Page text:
On to the instrument panel cover or glare shield. Here is the fiberglass cover stock from Show Planes. The first step is to properly position the cover in order to mark a line 3/4 back from the edge of the skin. The skin should be 5/8″ from the concave portion of the fiberglass. To do this I centered the piece and then measured the distance from the cockpit rails on each side. Several small adjustments later, I was able to draw the line.

For the first cut, I went oversized so that I could come  back and make a second cut after drilling all the holes. You’ll also need to cut the bottom of the sides in order to fit the part under the skin. Drilling the part, and maintaining the proper alignment was a challenge. The part wasn’t perfectly true, and I had to use a little elbow grease and a heat gun to get things lined up the way I wanted. It was a very slow and incremental process. Particularly on the right side.

After all the holes were drilled, I began work on the side fillets.  This requires measuring the height of the fillets from the cockpit side-rails and then trimming appropriately. Measure twice! And err on the side of caution when you make your cut.

**EDIT 6/30/2016: The following is incorrect. You cannot taper the instrument cover. It must be trimmed flush for two reasons. First, the canopy skirt will not close (there is a bulkhead 1/4 inch behind the instrument panel), and second, its completely unnecessary as the canopy skirt will provide the practicality I describe below.***  The instructions call for cutting the cover essentially flush with the instrument panel. I don’t like this. While it does result in a clean and sporty look, I don’t find that to be terribly practical. I wanted some overhang for shade and lighting purposes. However, if you leave the entire overhang, you’ll have a odd intersection with the fillets on the side. I decided to do a taper from top to bottom. The top center 6 inches are 1.5 inches and then taper slowly and in a smooth curve down to flush at the bottom of the panel.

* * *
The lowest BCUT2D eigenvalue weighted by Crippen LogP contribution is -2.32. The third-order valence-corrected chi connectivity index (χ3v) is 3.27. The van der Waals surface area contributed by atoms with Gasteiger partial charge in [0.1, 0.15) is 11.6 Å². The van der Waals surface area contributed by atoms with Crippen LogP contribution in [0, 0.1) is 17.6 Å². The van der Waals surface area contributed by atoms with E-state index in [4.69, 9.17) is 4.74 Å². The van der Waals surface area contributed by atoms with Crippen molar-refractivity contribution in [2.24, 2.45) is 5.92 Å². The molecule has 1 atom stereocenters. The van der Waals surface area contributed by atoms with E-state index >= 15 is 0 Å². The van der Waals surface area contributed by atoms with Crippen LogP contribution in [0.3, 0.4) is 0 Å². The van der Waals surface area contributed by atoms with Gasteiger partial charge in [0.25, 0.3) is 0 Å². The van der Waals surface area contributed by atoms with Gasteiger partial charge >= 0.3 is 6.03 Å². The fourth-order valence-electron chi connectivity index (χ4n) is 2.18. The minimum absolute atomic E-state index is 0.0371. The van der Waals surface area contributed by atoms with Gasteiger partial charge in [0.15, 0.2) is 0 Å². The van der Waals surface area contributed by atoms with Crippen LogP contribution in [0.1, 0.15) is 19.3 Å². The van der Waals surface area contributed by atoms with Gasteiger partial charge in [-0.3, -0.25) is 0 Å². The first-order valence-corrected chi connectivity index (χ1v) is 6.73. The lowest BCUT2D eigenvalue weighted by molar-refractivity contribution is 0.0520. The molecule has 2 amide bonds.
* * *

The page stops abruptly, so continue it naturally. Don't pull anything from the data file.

Here is a good photo showing the taper. The orange line parks the instrument panel frame. The next two photos also give a good side view of the fillet after much fine tuning. **See EDIT above**

Here is one with the instrument panel as well.

The fillet required a lot of work to get a nice transition on the side. Here you can see how I have perfect alignment with the cover (A). The gap show in (B) will be fiberglassed in. 

Here is a picture of the alignment. This isn’t actually the final picture. I did a little more work and completely removed the gap to the left of the fillet.

Here you can see the right (un-modified) fillet next to the left (modified) fillet.

Same comparison. Original on the left. Modification on the right. For some odd reason, in my head these were two separate pieces. Mike pointed out that it should be one piece. I stepped back and realized that was patently obvious and was a little miffed that I had missed something so readily apparent. All the more reason that getting these parts aligned perfectly will be fruitful. I can’t want to get it finished up!